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How (not) to inflate your social status in Chinese – 抬咖 (Tái kā)2 min read

29 March 2021 2 min read


How (not) to inflate your social status in Chinese – 抬咖 (Tái kā)2 min read

Reading Time: 2 minutes

The Chinese character – 咖 (kā) – is confusing.

Depending on where it turns up, it can mean ‘coffee’, ‘curry’ or even ‘big potato’.

There are two pronunciations – (as in coffee, 咖啡 – Kāfēi), and as in curry (咖喱饭 – Gālí fàn).

In the word ‘big potato’ (大咖 – Dà kā), it is actually not Chinese at all.

It’s from the Hokkien dialect (闽南话) which is spoken in Taiwan and Fujian amongst other places. In that language actually means foot (脚 – Jiǎo).

The word 大咖 was first a Hokkien dialect slang word meaning ‘top celebrity’. Confusingly, was used in this way because it sounds like the English word for ‘cast’ – of a movie.

So, from English to Hokkien, and then eventually to Chinese, the word become a popular slang word in Mandarin to mean ‘big potato’ – normally used to describe successful entrepreneurs.

If you are a Dà kā in China then you are an influential player, a big shot.

A number of other useful slang words have evolved from Dà kā, none of which will turn up in a Chinese-English dictionary – not even Pleco.

  • 咖位 (Kā wèi) – ‘social status’; normally used in entertainment and celeb circles. The higher your Kā wèi, the more influential and the better paid you are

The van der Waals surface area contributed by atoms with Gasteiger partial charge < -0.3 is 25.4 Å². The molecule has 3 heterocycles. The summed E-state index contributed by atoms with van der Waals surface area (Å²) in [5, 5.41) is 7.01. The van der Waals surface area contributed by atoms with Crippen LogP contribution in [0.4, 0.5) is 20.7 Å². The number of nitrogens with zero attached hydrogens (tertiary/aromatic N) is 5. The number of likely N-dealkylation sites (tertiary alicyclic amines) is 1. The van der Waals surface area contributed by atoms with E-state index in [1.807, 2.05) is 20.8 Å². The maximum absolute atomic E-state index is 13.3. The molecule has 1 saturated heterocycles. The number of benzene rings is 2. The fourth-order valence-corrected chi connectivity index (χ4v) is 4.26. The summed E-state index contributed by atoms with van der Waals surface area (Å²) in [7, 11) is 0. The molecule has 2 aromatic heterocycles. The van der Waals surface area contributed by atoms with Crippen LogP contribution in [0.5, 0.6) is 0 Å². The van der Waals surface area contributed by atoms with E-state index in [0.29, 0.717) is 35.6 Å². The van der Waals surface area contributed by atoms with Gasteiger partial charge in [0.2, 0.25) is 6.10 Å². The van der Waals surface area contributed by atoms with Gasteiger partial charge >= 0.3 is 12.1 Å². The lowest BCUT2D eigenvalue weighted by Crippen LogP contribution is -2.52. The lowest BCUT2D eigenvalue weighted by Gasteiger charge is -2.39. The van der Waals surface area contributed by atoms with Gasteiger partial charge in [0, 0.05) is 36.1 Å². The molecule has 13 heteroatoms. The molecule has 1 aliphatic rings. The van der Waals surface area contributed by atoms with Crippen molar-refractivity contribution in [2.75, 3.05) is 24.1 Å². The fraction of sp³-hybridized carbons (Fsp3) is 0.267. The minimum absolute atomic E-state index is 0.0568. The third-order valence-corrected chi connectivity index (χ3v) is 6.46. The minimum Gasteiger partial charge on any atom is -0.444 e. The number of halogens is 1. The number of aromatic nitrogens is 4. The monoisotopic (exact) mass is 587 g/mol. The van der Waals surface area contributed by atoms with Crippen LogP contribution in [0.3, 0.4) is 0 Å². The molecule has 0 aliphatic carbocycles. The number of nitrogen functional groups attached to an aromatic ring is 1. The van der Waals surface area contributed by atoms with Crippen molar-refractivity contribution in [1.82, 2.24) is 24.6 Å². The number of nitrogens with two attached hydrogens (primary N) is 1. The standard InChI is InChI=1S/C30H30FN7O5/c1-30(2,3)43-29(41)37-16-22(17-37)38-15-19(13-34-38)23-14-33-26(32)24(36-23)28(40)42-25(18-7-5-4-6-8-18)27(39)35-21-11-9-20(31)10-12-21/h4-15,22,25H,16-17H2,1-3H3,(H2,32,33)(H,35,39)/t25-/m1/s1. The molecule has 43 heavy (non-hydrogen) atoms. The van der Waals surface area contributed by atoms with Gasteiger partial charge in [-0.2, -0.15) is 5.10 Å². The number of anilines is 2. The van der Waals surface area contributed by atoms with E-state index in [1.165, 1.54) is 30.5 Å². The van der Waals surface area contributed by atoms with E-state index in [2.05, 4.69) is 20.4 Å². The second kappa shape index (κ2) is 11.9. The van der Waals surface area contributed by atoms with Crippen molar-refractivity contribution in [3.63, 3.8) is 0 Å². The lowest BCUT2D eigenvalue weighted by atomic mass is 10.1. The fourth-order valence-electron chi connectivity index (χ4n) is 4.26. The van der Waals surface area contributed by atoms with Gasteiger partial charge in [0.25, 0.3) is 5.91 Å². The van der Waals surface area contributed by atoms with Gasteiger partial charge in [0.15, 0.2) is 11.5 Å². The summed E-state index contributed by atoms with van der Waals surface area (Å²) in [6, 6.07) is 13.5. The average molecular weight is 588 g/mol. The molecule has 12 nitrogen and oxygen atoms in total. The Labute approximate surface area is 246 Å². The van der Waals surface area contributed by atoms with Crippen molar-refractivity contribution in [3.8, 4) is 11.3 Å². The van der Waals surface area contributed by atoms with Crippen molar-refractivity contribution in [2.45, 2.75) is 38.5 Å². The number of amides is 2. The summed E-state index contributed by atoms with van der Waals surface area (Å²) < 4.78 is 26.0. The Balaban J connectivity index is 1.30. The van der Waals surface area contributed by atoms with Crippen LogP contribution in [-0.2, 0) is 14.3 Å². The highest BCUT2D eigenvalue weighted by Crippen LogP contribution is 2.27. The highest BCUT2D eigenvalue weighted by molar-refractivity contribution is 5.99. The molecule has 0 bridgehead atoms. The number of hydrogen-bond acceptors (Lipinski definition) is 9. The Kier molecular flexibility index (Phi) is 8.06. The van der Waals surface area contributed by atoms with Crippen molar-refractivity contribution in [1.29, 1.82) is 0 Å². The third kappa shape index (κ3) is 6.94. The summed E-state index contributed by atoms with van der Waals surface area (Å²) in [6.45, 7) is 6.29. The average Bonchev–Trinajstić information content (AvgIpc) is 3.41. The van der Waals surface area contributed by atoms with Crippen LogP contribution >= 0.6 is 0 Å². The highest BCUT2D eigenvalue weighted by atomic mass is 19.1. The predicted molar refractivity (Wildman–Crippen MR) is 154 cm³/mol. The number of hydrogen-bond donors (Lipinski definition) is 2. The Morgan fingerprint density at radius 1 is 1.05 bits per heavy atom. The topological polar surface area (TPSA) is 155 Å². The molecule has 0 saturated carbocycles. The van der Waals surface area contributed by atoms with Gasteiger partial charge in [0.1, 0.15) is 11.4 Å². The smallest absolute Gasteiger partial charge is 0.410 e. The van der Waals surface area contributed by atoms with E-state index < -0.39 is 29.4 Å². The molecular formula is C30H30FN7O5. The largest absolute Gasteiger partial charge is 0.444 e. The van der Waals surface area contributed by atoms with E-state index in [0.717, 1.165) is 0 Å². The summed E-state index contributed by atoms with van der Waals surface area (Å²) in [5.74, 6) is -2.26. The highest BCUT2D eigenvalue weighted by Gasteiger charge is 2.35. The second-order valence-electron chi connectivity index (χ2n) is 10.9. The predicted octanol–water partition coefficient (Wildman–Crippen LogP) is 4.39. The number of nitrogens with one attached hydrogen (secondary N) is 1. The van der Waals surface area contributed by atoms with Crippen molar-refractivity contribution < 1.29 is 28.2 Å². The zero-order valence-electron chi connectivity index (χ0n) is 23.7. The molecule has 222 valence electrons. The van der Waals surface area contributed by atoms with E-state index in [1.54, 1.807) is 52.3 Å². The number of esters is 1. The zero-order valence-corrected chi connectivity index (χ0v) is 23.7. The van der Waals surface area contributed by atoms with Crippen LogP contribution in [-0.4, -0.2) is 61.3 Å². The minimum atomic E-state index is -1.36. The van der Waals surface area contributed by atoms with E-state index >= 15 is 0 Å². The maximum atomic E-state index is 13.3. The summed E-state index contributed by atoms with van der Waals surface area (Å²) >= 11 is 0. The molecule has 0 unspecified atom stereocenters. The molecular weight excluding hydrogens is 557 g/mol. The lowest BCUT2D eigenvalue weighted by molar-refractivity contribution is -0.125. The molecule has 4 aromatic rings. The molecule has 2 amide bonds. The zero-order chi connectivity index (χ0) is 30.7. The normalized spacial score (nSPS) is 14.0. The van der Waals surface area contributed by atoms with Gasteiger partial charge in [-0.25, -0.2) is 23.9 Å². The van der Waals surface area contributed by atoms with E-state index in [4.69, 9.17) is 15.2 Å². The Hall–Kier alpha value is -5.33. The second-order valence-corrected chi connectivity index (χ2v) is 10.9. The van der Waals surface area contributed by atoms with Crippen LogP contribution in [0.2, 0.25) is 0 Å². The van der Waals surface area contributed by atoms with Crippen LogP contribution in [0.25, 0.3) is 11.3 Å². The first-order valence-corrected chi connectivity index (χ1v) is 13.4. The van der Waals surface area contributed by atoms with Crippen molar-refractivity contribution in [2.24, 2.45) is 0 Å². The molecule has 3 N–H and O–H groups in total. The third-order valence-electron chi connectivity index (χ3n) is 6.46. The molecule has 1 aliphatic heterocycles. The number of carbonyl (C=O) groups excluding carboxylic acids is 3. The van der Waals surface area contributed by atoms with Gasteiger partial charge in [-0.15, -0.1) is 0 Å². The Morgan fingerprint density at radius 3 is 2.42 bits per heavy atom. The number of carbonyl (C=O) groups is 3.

• 小咖 (Xiǎo kā) – ‘small player’; the opposite of big potato, insignificant
  • 抬咖 (Tái kā) – ‘lifting status,’ inflating one’s social status

This last one in English would be translated as:

‘you’re way out of your league’

‘don’t get above your station’

‘you’re getting a bit big for your boots.’ 

Tái kā is useful if you want to put somebody, who thinks they are a big potato but actually aren’t, in back in their place. For example, you might say:

别给自己抬咖了 – You shouldn’t over-inflate your status 

Other good ways to make the same point include

太高估你自己了 – [you’ve] really over-estimated yourself 

这么普通却又这么自信 – So average, and yet so confident. 

‘Average but confident’ is from the hilarious sketch by Chinese comedian, Yang Li (杨笠).

Youtube link here – it’s well worth a watch.

The most famous line which went viral on Chinese social media:

为什么他明明看起来那么普通,但是他却那么自信?Why can he be so confident even though he looks so average? 

‘Average but confident’ (普却信) is now a common phrase in Chinese, very useful to say you’re not impressed with someone who’s too full of themselves.

So, if you find yourself talking to a self-proclaimed big potato who isn’t what he or she says they are, then you can use one of these useful phrases to tell them you’re not impressed.

Good luck!

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